Bang for your Buck: A guide to eating healthy on five dollars a day

By: Steph Strickland


When people imagine the diet of a college student, they often refer to images of stressed students eating their body weight in pizza and Chinese takeout, in order to offset the stress of exams and crippling debt.

This stereotype may ring true for many students, because college can be quite the culture shock as students are faced with the freedom to choose pizza over a salad, even when cost is not factored into the decision-making process.

However, The National Youth Transitions Center reported on a study and reached the conclusion that over 40% of a college student’s budget was “discretionary” spending. Meaning, in most cases, students primarily choose to budget more money toward unhealthy habits.

Misconceptions regarding the expenses surrounding a healthy lifestyle run rampant in college towns, partly because students are simply unaware of the most effective ways to spend their money, which leads to binge eating Cheez-Its in place of dinner.

I am here to challenge this status quo, and share methods to living off of five dollars a day, while maintaining a healthy and productive lifestyle.

  1.     You must be committed to yourself and your diet

Prior to living on such a marginal amount of money each day, I had lived a healthy lifestyle for over 3 years. This allowed me to maintain a routine and buy foods I knew I would enjoy, to avoid being wasteful in the long run.

So, before jumping into this, students need to make sure they are committed and regimented into a new lifestyle, whether that is veganism, vegetarianism or simply a balanced diet. Studies show that it takes approximately 21 days to form a habit, so at least practice a healthy lifestyle for that timeframe prior to investing in this lifestyle.

  1.     Planning is essential

Much of this healthy lifestyle comes down to planning out grocery trips and eating out as little as possible.

Publix offers online planning, sales flyers and coupons to help in developing a cost-efficient grocery list. Tools like this are essential, because meandering the aisles at your local grocery store, seldom results in effective purchases and usually leads to unhealthier and expensive options being chosen over their counterpart.

The National Youth Transition Center claimed that in order for students to live a healthy lifestyle they must “research” their college dining plans, in addition to their college town food options in general.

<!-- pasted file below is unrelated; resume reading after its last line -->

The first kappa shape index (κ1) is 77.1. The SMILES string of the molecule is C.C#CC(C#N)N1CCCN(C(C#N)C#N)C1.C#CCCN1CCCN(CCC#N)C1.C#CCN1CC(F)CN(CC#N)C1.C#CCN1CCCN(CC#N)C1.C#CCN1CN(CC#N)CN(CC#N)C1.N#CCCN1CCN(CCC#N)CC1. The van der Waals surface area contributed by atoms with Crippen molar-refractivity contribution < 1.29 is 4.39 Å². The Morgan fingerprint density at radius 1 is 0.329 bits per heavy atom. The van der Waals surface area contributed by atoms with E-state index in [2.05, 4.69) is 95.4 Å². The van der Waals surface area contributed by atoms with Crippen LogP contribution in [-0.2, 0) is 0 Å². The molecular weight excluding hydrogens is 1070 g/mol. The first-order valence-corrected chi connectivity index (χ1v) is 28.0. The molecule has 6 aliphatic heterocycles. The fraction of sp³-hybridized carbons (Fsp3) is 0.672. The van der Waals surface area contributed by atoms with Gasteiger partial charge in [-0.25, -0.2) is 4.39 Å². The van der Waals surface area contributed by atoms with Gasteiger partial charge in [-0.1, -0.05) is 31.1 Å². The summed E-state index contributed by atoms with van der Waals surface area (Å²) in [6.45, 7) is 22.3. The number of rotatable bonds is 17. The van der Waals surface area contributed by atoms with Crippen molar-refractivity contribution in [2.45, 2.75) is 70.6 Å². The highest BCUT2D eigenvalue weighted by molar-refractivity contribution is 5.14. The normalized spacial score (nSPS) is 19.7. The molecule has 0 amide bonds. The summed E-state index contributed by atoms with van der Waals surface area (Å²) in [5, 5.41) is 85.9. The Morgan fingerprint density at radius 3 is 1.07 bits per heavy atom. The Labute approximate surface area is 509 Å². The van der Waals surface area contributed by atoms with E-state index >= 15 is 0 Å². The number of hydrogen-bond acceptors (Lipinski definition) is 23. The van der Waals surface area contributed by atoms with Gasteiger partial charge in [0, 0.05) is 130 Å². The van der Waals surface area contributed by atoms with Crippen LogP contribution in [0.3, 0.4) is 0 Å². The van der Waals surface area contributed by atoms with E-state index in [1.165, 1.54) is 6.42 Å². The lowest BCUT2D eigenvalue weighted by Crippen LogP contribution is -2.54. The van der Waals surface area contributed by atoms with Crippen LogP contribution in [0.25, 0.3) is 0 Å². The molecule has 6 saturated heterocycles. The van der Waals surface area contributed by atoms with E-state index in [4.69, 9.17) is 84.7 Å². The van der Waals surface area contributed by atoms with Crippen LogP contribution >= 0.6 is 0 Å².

1.     Know what to buy and when to buy it

Generally, it is most beneficial to buy a product when it is on sale; however, when it comes to grocery shopping this can be more difficult.

There are tools such as the Publix online program which allows buyers to peek into the upcoming week’s sale flyer, which attempt to alleviate this issue. It is important to ask, ‘Do I really need this’ when faced with any item.

Moreover, it’s important to determine what foods you need to buy. Generally, I stick to whole, fresh vegetables and fruits, which make up over half of my diet. Tricks like buying whole fruits and vegetables and cutting them yourself saves more money than most would anticipate. Staying away from prepackaged foods and gravitating toward fresh and simple ingredients is another general tip to adhere to. For example, instead of purchasing a brand name brown rice that cooks within minutes, buy a large bag of off brand whole grain rice and boil it yourself.

  1. Meal Prep

This is a practice that is also new to me, and I’d argue that it isn’t essential to saving money, but it does limit the amount of time spent during the week preparing meals, and gives you fresh, healthy options to choose from at any time.

Meal prep goes hand in hand with planning, and if you are aware of what meal options you have in a given week, you will tend to resist overspending and only buy what is needed.

 

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